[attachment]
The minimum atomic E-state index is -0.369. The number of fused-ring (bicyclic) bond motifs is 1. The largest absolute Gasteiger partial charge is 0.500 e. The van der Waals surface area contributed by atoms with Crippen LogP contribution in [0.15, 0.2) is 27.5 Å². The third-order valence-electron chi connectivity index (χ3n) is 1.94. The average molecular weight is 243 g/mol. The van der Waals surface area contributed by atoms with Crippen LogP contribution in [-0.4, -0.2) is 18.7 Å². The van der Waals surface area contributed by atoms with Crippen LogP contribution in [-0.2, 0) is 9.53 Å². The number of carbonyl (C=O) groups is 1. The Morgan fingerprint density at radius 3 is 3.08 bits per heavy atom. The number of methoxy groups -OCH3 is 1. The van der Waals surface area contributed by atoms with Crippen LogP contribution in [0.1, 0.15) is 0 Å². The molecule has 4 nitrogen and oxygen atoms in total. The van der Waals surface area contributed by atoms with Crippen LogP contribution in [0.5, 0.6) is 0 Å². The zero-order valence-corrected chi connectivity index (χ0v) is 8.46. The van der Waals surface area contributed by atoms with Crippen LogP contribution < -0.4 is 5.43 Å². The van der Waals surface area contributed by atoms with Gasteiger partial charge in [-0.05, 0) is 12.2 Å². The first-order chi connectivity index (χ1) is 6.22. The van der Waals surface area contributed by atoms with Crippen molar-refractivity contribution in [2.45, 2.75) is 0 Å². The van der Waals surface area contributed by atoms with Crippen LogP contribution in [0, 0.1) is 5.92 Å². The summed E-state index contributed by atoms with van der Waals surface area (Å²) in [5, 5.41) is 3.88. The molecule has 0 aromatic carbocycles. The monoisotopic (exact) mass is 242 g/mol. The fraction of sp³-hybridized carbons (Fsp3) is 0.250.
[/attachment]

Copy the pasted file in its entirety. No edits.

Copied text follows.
The minimum atomic E-state index is -0.369. The number of fused-ring (bicyclic) bond motifs is 1. The largest absolute Gasteiger partial charge is 0.500 e. The van der Waals surface area contributed by atoms with Crippen LogP contribution in [0.15, 0.2) is 27.5 Å². The third-order valence-electron chi connectivity index (χ3n) is 1.94. The average molecular weight is 243 g/mol. The van der Waals surface area contributed by atoms with Crippen LogP contribution in [-0.4, -0.2) is 18.7 Å². The van der Waals surface area contributed by atoms with Crippen LogP contribution in [-0.2, 0) is 9.53 Å². The number of carbonyl (C=O) groups is 1. The Morgan fingerprint density at radius 3 is 3.08 bits per heavy atom. The number of methoxy groups -OCH3 is 1. The van der Waals surface area contributed by atoms with Crippen LogP contribution in [0.1, 0.15) is 0 Å². The molecule has 4 nitrogen and oxygen atoms in total. The van der Waals surface area contributed by atoms with Crippen LogP contribution in [0.5, 0.6) is 0 Å². The zero-order valence-corrected chi connectivity index (χ0v) is 8.46. The van der Waals surface area contributed by atoms with Crippen LogP contribution < -0.4 is 5.43 Å². The van der Waals surface area contributed by atoms with Gasteiger partial charge in [-0.05, 0) is 12.2 Å². The first-order chi connectivity index (χ1) is 6.22. The van der Waals surface area contributed by atoms with Crippen molar-refractivity contribution in [2.45, 2.75) is 0 Å². The van der Waals surface area contributed by atoms with Crippen LogP contribution in [0, 0.1) is 5.92 Å². The summed E-state index contributed by atoms with van der Waals surface area (Å²) in [5, 5.41) is 3.88. The molecule has 0 aromatic carbocycles. The monoisotopic (exact) mass is 242 g/mol. The fraction of sp³-hybridized carbons (Fsp3) is 0.250.